Monday, June 10, 2013
F1 spotlight puts the shine back on Montreal(and other Monday morning musings)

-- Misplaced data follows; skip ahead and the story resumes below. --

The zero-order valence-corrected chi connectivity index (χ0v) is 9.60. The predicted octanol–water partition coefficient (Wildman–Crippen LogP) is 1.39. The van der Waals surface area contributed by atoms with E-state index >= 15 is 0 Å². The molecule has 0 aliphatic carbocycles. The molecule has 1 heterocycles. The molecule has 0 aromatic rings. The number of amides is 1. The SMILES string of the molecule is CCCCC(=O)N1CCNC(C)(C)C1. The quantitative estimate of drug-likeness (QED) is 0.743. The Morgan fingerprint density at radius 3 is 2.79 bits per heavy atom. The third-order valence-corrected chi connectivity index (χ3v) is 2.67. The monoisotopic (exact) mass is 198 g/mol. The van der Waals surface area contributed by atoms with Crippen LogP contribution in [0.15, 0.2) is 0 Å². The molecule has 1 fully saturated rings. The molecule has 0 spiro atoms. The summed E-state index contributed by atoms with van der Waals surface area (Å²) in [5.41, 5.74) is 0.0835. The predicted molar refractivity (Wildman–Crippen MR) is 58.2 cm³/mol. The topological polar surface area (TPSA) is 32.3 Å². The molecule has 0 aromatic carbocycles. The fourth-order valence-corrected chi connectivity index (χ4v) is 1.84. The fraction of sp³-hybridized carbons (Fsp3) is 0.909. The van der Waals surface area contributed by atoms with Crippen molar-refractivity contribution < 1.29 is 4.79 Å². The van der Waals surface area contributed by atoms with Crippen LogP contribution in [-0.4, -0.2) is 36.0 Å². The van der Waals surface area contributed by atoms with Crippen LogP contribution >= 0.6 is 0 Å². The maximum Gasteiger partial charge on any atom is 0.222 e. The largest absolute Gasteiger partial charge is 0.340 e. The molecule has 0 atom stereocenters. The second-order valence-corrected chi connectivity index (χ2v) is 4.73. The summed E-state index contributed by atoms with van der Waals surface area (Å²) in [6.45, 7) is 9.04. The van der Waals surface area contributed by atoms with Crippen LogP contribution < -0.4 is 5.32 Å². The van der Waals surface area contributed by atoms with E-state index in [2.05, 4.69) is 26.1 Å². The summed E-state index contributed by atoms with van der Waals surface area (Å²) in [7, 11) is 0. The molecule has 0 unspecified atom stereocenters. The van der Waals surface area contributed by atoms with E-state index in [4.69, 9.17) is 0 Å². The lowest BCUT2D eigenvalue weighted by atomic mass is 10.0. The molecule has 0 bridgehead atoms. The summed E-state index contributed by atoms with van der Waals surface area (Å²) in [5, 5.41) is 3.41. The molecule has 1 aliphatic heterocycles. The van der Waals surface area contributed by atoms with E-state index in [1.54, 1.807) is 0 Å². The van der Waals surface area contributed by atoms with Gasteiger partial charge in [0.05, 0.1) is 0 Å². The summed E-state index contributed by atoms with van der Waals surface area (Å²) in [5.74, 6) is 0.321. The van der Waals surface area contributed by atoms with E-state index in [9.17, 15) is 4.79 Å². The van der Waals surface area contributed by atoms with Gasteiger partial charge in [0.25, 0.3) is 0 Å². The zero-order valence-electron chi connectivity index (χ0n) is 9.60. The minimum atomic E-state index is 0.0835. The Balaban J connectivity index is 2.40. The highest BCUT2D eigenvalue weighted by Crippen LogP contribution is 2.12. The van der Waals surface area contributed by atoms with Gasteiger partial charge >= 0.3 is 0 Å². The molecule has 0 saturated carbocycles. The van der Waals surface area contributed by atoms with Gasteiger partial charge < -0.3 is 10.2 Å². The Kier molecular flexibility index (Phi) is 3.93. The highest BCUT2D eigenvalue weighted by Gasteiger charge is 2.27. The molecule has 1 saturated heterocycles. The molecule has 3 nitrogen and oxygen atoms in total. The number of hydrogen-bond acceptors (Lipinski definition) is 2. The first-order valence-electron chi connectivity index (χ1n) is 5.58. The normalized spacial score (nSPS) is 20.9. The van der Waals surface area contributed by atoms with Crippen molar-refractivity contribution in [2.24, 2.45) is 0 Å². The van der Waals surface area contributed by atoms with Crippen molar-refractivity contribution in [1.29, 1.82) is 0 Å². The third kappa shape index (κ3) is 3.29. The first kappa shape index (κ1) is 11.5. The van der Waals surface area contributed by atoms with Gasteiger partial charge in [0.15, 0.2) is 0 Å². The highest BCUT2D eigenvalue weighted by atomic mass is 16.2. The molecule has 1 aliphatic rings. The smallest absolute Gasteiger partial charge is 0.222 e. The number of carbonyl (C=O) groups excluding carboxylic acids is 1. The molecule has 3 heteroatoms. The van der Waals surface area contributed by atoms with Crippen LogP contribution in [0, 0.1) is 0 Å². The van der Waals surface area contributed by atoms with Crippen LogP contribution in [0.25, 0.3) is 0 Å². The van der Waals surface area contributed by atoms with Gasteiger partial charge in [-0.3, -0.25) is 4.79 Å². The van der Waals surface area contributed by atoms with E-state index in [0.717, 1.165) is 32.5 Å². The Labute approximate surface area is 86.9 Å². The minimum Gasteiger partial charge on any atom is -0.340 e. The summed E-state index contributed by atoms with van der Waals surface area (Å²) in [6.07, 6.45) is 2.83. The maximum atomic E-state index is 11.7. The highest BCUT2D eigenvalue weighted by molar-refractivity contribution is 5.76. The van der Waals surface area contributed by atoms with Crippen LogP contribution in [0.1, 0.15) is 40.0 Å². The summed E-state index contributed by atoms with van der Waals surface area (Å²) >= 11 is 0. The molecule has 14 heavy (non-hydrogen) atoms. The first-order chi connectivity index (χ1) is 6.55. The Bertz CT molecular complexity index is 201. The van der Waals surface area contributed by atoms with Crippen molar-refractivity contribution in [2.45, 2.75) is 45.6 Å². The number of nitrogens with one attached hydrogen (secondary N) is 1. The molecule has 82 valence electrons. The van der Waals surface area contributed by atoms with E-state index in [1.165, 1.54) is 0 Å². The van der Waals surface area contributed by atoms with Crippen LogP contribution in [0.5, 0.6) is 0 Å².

At a time when it's all too easy to get down on Montreal for becoming a corrupt and decaying monument to narrow-minded provincialism, it's gratifying to hear and see the praise still heaped the city by the Formula One entourage, even if they only see it through the prism of thousand dollar champagne bottles for three days out of the year. Perception is everything, and if the perception among the well-heeled and widely-travelled F1 glitterati is that Montreal is a desirable and worthwhile destination, then we're still relevant on the international stage, which brings us to this: the relative pittance that the various levels of government are being asked to contribute to extend the race contract beyond next year will do infinitely more to enhance the city than any number of rigged paving contracts, language inspectors or vote-buying federal grants with no tangible social or economic benefits...They live a charmed life, but no one knows better than Formula 1 drivers that life can be fleeting, and no one is more appreciative of the risks assumed by trackside workers who volunteer their time for the sport they love. Former world champions Fernando Alonso and Jenson Button were among the drivers who went beyond lip service in expressing condolences on social media yesterday after a track worker suffered fatal injuries when he was run over by a crane. Said Alonso, "Today, there is nothing to celebrate"...Watching the French Open tennis finals, I couldn't help but wonder whether Fred Perry grunted like a rutting warthog or Helen Wills Moody shrieked like a howler monkey in heat when they were dominating the sport. Whatever tennis has gained in competition and athleticism in the modern era has been lost in dignity and decorum...Judging from the surge in Twitter props for oft-pilloried Hockey Night in Canada play-by-play announcer Bob Cole during Saturday's double overtime in Chicago, Don Cherry might only be the second most polarizing figure on sports television. Whether the subject is Cole or Cherry, how one viewer's inarticulate blowhard can be another's indispensable legend is a uniquely Canadian dichotomy rivalled only by the country's internal struggle over whether Justin Bieber is a source of national pride or embarrassment...And I think I've finally figured out the right comparable for Los Angeles Dodgers phenom Yasiel Puig: he's Roberto Clemente in Bo Jackson's body.